Microscope pics of water samples and suspected algae samples

chem geek

TFP Expert
LifeTime Supporter
Mar 28, 2007
12,082
San Rafael, CA USA
#4
Fantastic links and research and great photos! The last set of pictures show some pretty good filament-style algae. I'm not even going to guess what type, but the key is how different it looks from pollen or dirt. It's got a real translucent character to it and an oblong not perfectly spherical shape. Though identification of a specific algae might be nice, I think the main thing is if it is easy to tell the difference between algae or pollen (or dirt) since that's the main issue people come up with. Especially with yellow/mustard algae vs. pollen. Green algae is usually easier to figure out since it's more free floating and not dust-like.

Again, GREAT WORK! I think every pool store should have a microscope to definitively determine algae vs. pollen. Evan (waterbear), what do you think? And I wonder if a really inexpensive microscope for home use would be good enough to make the algae vs. pollen distinction for most pool users.

Richard
 

gonefishin

LifeTime Supporter
Apr 5, 2007
413
Joliet, Il.
#5
All the above samples labeled H1 and H2 are from the same pool. This person described the problem they had as
I got the Mustard algae/brown/yellow dusty evil disappearing reappearing magical #@#%^@ crap on the bottom creases/crevices of my vinyl liner AG 33'round pool
It sounds , to me, that we may be hearing about two different types of (either) yellow/green or yellow/brown algae. One that is powdery and settles in the crevices and the other that is a little slimy and clings to the shaded walls and bottom. Then you have pollen that also may mimic the "dusty" mustard algae. I'd like to get some more samples of the dusty yellow algae, sticky yellow algae and pollen to see just what behaves differently. I'd like to get some of the "sticky" yellow algae so we could see how it behaves with chlorine consumption and such.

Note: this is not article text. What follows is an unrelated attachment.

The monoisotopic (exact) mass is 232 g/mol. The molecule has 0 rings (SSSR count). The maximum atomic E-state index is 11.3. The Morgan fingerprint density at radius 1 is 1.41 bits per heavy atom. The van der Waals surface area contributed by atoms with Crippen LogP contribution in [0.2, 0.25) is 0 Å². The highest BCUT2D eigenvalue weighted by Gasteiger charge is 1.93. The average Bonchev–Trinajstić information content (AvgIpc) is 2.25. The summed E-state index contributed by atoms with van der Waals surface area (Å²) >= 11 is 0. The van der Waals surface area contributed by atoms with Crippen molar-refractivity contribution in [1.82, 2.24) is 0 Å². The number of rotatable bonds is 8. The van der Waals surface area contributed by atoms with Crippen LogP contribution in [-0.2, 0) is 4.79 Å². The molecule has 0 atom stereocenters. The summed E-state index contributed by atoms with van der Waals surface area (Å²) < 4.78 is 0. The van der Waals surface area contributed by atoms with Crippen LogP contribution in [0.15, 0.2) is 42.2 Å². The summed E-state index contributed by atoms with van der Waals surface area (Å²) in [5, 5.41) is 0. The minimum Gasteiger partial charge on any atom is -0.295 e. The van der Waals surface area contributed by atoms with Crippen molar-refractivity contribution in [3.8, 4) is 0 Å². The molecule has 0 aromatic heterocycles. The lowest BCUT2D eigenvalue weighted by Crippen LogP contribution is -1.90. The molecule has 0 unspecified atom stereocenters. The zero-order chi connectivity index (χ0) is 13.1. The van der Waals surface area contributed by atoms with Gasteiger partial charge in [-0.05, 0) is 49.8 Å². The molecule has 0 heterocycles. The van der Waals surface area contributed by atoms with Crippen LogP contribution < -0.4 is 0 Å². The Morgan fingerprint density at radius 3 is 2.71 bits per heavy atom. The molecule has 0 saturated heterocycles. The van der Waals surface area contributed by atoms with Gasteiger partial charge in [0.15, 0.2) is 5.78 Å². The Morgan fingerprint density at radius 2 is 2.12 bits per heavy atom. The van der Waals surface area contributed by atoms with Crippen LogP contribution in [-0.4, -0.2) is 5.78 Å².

I'd also like to look at the water from people who have had any of the yellow algae or , even if you cleaned it out...this stuff seems slow to multiply that I wonder if you can think you've cleared the problem when you've only reduced it to a slight suspension. Which may also account for some people noticing that there is very little chlorine consumption (just a few early thoughts)


Ugh! But dealing with all this algae, bacteria, fungus and various floc structures is really spinning my head around :x
dan
 

new2pools

Well-known member
May 30, 2007
180
Hampton Roads/Virginia
#6
My water is really (REALLY) cold but if I can manage a sample...even from the filter... I will send it to you. I am SO incredibly sick of this stuff. :evil: I think it's gone, no drop in chlorine,looks clear,etc, and nope it always comes back. It is ALL over the bottom of the pool again as I type this. The temps here the last week have been only mid low 70's during the day and 50-60's at night.....= cold pool water! :shock:

I'll let you know.
 

gonefishin

LifeTime Supporter
Apr 5, 2007
413
Joliet, Il.
#12
Here's another couple pics from a water sample with no visible substance in the sample (to the naked eye). It is from water sample lsb. The pool owner complained of a substance that was not slimy and started as deposits near the steps (I'll try to get a more in depth description). The owner also stated that there was little or no chlorine drop even when the pool had blown into full green.

Here is a link of the start of the problem

here is a link once the pool is full green.


dan
 

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haze

Well-known member
May 13, 2007
51
New Jersey
#14
You should also try mixing some DE and water and see what that looks like under the microscope.

I was adding DE to my sand filter this season and then noticed dirt collecting in the low spots.

I would vacuum it but the next day it would be back.

Apparently the DE is too fine for my filter to catch and I was just vacuuming it and having it go right back out into the pool.

Filter would shut off for the night, DE settled and then moved into lowspots the next morning when the circulation started.

Once I stopped adding the DE the problem disappeared.
 

gonefishin

LifeTime Supporter
Apr 5, 2007
413
Joliet, Il.
#15
haze said:
You should also try mixing some DE and water and see what that looks like under the microscope.

I was adding DE to my sand filter this season and then noticed dirt collecting in the low spots.

I would vacuum it but the next day it would be back.

Apparently the DE is too fine for my filter to catch and I was just vacuuming it and having it go right back out into the pool.

Filter would shut off for the night, DE settled and then moved into lowspots the next morning when the circulation started.

Once I stopped adding the DE the problem disappeared.
Hi haze :)

That's a good idea! I'll have to get some from my brother-in-law and post the pictures.

thanks,
dan